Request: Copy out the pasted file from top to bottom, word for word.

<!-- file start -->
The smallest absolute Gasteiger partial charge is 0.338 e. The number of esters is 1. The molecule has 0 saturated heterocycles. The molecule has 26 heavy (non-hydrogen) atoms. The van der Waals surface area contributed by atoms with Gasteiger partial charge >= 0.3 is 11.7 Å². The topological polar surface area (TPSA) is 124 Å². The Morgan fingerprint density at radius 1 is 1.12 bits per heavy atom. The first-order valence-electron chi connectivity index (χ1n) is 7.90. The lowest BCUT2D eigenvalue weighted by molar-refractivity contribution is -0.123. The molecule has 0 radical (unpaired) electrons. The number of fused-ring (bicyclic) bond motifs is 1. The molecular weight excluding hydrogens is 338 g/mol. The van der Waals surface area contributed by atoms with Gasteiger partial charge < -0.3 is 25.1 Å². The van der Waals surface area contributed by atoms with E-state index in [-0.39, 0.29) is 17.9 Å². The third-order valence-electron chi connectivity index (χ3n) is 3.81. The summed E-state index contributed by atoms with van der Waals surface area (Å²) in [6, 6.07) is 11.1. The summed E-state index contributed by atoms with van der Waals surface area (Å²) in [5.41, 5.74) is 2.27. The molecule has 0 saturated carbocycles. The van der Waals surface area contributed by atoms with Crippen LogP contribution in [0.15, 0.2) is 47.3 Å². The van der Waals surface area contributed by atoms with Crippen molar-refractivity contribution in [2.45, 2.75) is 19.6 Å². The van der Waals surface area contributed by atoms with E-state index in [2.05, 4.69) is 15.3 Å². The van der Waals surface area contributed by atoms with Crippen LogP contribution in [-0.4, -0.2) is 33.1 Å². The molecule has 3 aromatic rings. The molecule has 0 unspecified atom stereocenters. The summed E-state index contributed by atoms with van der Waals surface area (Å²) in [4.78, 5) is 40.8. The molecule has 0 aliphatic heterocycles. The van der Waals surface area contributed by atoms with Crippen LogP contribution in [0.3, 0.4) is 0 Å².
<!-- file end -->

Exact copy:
The smallest absolute Gasteiger partial charge is 0.338 e. The number of esters is 1. The molecule has 0 saturated heterocycles. The molecule has 26 heavy (non-hydrogen) atoms. The van der Waals surface area contributed by atoms with Gasteiger partial charge >= 0.3 is 11.7 Å². The topological polar surface area (TPSA) is 124 Å². The Morgan fingerprint density at radius 1 is 1.12 bits per heavy atom. The first-order valence-electron chi connectivity index (χ1n) is 7.90. The lowest BCUT2D eigenvalue weighted by molar-refractivity contribution is -0.123. The molecule has 0 radical (unpaired) electrons. The number of fused-ring (bicyclic) bond motifs is 1. The molecular weight excluding hydrogens is 338 g/mol. The van der Waals surface area contributed by atoms with Gasteiger partial charge < -0.3 is 25.1 Å². The van der Waals surface area contributed by atoms with E-state index in [-0.39, 0.29) is 17.9 Å². The third-order valence-electron chi connectivity index (χ3n) is 3.81. The summed E-state index contributed by atoms with van der Waals surface area (Å²) in [6, 6.07) is 11.1. The summed E-state index contributed by atoms with van der Waals surface area (Å²) in [5.41, 5.74) is 2.27. The molecule has 0 saturated carbocycles. The van der Waals surface area contributed by atoms with Crippen LogP contribution in [0.15, 0.2) is 47.3 Å². The van der Waals surface area contributed by atoms with Crippen molar-refractivity contribution in [2.45, 2.75) is 19.6 Å². The van der Waals surface area contributed by atoms with E-state index in [2.05, 4.69) is 15.3 Å². The van der Waals surface area contributed by atoms with Crippen LogP contribution in [-0.4, -0.2) is 33.1 Å². The molecule has 3 aromatic rings. The molecule has 0 unspecified atom stereocenters. The summed E-state index contributed by atoms with van der Waals surface area (Å²) in [4.78, 5) is 40.8. The molecule has 0 aliphatic heterocycles. The van der Waals surface area contributed by atoms with Crippen LogP contribution in [0.3, 0.4) is 0 Å².